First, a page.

Tough summer for retailers as UK consumer confidence hits low | consumer spending
With consumer confidence at rock bottom, it’s hardly surprising that retailers across Britain had a tough May. The real surprise was that the 0.5% drop in spending volume was no worse.
The monthly survey of how UK consumers feel from data firm GfK dates back to 1974 and therefore includes some earlier periods when times were tough: the manufacturing annihilation of the early 1980s, the property crash of the early 1990s and the global financial crisis. 2008 crisis among them. Throughout this time, consumers have never been so glum as they are today.
The reason for this pessimism is obvious: prices are rising much faster than wages, which erodes purchasing power. Food sales have been hit particularly hard as shoppers impose spending limits on supermarket checkouts.
Retail sales have trended lower over the past year, but as EY Item Club chief economic adviser Martin Beck pointed out, the weakness was initially the result of shifting consumer spending from goods to services as Covid lockdown restrictions were lifted.
Retail sales represent only about a third of total consumer spending. Dining out, hotel stays, vacations and car sales are just some of the items not included in the Office for National Statistics monthly publication. So it’s possible – roughly – that a decline in retail sales could be offset by increased spending elsewhere. The Leeds cricket test between England and New Zealand is sold out for the first four days, and there has been no shortage of takers for Glastonbury Festival tickets at £280 a pop.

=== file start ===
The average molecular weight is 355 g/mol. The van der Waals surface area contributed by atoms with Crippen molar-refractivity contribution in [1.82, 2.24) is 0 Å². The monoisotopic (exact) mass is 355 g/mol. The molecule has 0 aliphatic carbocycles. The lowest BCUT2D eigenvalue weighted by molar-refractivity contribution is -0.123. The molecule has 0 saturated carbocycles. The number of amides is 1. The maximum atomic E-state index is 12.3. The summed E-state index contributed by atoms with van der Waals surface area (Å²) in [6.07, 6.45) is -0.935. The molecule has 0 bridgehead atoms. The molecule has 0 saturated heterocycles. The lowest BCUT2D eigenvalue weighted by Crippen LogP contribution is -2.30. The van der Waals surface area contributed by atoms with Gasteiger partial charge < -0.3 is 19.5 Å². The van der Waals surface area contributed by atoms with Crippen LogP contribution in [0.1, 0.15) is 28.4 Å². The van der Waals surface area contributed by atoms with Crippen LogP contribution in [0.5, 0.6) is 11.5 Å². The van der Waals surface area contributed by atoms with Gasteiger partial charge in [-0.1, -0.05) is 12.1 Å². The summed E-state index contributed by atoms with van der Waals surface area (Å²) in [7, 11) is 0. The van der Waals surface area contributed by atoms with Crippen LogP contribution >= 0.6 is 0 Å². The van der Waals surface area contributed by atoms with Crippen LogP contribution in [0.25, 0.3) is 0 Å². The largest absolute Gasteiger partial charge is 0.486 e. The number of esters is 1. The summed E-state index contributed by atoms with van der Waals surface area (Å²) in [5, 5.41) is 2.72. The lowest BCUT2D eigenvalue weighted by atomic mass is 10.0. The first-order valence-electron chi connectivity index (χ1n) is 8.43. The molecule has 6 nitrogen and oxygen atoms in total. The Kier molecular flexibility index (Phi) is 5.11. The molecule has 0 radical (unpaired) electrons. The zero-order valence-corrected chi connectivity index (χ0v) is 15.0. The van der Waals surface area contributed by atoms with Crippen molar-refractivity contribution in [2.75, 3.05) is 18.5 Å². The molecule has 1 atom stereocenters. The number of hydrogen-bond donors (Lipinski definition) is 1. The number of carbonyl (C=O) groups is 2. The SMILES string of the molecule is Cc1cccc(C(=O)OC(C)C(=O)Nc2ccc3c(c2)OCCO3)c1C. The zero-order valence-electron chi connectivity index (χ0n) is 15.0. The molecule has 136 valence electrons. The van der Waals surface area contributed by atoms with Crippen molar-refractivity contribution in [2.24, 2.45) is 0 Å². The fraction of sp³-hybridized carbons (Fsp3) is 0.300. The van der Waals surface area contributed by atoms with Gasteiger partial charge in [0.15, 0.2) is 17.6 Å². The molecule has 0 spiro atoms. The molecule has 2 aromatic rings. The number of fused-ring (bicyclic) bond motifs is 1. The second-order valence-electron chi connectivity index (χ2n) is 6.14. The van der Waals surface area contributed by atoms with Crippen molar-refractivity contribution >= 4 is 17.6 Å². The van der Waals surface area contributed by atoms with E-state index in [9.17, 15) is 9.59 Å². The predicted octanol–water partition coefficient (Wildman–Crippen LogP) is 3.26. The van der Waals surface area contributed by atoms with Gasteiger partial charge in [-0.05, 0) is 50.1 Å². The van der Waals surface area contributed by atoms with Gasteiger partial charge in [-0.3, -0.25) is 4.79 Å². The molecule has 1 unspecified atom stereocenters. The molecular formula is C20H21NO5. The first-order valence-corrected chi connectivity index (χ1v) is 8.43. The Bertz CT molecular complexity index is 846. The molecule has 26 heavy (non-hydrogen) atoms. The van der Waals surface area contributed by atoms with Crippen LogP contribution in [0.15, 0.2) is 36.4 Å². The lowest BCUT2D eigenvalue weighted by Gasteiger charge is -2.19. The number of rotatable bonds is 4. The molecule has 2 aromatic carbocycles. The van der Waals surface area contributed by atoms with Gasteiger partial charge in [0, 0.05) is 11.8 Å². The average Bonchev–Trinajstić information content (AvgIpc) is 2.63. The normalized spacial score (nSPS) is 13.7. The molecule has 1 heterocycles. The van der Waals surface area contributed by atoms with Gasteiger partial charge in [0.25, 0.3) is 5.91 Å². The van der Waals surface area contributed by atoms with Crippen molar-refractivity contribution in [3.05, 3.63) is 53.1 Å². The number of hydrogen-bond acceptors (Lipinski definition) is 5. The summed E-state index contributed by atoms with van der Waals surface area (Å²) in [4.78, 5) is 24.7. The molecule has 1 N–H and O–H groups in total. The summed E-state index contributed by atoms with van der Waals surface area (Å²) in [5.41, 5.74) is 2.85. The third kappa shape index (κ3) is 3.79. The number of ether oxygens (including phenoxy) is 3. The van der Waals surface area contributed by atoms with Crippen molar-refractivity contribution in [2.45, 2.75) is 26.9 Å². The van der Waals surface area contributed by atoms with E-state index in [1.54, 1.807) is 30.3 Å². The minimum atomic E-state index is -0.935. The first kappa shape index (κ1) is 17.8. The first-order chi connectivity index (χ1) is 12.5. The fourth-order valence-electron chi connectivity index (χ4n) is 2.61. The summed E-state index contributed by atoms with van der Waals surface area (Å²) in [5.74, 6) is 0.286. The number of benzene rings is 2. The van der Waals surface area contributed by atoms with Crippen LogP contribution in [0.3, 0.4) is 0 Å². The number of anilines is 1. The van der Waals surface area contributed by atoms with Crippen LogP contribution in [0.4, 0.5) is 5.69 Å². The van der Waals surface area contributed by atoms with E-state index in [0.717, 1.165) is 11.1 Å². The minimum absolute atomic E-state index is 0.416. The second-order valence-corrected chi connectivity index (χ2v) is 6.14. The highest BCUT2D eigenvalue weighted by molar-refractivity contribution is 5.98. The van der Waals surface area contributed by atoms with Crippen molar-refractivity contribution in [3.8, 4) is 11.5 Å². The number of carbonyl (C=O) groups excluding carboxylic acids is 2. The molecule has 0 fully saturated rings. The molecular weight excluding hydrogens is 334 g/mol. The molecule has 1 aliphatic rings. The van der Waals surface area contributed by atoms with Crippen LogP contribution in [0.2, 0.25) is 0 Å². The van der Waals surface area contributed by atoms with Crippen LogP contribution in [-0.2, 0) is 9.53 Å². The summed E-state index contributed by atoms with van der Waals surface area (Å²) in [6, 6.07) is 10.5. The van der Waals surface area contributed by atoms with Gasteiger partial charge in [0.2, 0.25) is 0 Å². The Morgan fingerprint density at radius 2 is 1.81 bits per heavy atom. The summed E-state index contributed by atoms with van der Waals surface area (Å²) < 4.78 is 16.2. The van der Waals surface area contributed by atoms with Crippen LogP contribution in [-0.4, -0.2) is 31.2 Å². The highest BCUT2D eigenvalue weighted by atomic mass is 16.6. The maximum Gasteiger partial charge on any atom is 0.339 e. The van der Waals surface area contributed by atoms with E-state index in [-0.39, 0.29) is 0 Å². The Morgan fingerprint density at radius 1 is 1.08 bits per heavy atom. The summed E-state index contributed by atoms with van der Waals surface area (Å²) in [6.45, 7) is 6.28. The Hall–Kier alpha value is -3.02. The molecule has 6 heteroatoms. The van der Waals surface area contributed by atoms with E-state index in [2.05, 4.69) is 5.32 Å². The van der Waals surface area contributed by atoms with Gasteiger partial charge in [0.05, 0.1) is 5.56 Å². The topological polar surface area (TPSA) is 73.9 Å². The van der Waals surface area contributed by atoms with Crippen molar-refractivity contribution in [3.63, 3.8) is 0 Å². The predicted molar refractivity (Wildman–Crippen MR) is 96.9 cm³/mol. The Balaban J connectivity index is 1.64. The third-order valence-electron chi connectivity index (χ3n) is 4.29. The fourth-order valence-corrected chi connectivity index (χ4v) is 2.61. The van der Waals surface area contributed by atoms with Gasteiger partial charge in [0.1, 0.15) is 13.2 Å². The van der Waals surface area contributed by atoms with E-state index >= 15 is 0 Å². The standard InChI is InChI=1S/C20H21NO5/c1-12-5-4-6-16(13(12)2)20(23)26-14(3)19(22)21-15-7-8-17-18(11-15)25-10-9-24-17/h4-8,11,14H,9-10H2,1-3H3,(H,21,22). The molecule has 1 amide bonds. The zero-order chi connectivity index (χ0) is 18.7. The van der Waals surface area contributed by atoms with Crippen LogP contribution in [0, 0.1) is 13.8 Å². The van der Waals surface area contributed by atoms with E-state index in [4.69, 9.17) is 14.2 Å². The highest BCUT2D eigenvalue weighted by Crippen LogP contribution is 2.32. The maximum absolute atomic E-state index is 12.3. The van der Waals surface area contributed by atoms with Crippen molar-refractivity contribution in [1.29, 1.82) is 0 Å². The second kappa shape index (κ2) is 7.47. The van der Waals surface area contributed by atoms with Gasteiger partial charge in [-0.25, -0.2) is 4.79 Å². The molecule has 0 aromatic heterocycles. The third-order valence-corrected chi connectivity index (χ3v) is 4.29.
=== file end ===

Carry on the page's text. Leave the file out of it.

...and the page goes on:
But there is more than that.
Five declines in retail sales over the past seven months cannot be attributed to a turnover effect. Consumers aren’t just being hurt by rising food prices: Energy bills rose in April, as did taxes.
It is possible that some people – especially those in wealthier households – will dip into savings they have amassed during lockdowns when spending opportunities were limited. The £15billion support package for energy bills announced by Rishi Sunak last month will also help soften the blow to street and online spending.
Even so, inflation has not yet peaked. Six months ago, the Bank of England expected it to top out at 5%. Now Threadneedle Street thinks it will hit 11%. The £100 petrol tank is now a reality and the energy price cap is set to be raised to around £2,800 in October. Consumers will count the pennies. A long and difficult summer for retailers seems inevitable.